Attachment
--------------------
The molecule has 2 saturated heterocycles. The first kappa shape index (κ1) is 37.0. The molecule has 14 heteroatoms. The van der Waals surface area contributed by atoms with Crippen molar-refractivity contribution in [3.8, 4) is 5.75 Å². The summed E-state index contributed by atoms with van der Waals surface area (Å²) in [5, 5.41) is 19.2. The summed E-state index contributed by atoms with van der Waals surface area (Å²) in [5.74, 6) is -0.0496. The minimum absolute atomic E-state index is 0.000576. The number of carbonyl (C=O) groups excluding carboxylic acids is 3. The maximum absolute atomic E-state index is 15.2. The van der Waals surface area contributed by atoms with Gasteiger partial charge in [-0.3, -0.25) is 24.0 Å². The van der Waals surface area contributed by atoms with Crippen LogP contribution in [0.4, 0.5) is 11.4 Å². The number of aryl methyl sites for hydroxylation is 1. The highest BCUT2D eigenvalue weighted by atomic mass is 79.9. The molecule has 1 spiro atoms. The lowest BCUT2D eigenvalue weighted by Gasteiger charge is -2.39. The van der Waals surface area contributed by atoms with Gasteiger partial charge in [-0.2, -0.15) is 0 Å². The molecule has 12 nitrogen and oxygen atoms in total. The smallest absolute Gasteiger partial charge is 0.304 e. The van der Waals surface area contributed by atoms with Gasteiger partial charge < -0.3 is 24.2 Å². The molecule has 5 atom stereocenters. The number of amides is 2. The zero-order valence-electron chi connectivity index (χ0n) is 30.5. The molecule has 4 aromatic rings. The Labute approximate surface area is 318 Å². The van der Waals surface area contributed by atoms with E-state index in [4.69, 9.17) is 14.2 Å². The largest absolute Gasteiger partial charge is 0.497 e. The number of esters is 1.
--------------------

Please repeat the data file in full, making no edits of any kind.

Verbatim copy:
The molecule has 2 saturated heterocycles. The first kappa shape index (κ1) is 37.0. The molecule has 14 heteroatoms. The van der Waals surface area contributed by atoms with Crippen molar-refractivity contribution in [3.8, 4) is 5.75 Å². The summed E-state index contributed by atoms with van der Waals surface area (Å²) in [5, 5.41) is 19.2. The summed E-state index contributed by atoms with van der Waals surface area (Å²) in [5.74, 6) is -0.0496. The minimum absolute atomic E-state index is 0.000576. The number of carbonyl (C=O) groups excluding carboxylic acids is 3. The maximum absolute atomic E-state index is 15.2. The van der Waals surface area contributed by atoms with Gasteiger partial charge in [-0.3, -0.25) is 24.0 Å². The van der Waals surface area contributed by atoms with Crippen LogP contribution in [0.4, 0.5) is 11.4 Å². The number of aryl methyl sites for hydroxylation is 1. The highest BCUT2D eigenvalue weighted by atomic mass is 79.9. The molecule has 1 spiro atoms. The lowest BCUT2D eigenvalue weighted by Gasteiger charge is -2.39. The van der Waals surface area contributed by atoms with Gasteiger partial charge in [-0.2, -0.15) is 0 Å². The molecule has 12 nitrogen and oxygen atoms in total. The smallest absolute Gasteiger partial charge is 0.304 e. The van der Waals surface area contributed by atoms with Gasteiger partial charge < -0.3 is 24.2 Å². The molecule has 5 atom stereocenters. The number of amides is 2. The zero-order valence-electron chi connectivity index (χ0n) is 30.5. The molecule has 4 aromatic rings. The Labute approximate surface area is 318 Å². The van der Waals surface area contributed by atoms with E-state index in [4.69, 9.17) is 14.2 Å². The largest absolute Gasteiger partial charge is 0.497 e. The number of esters is 1.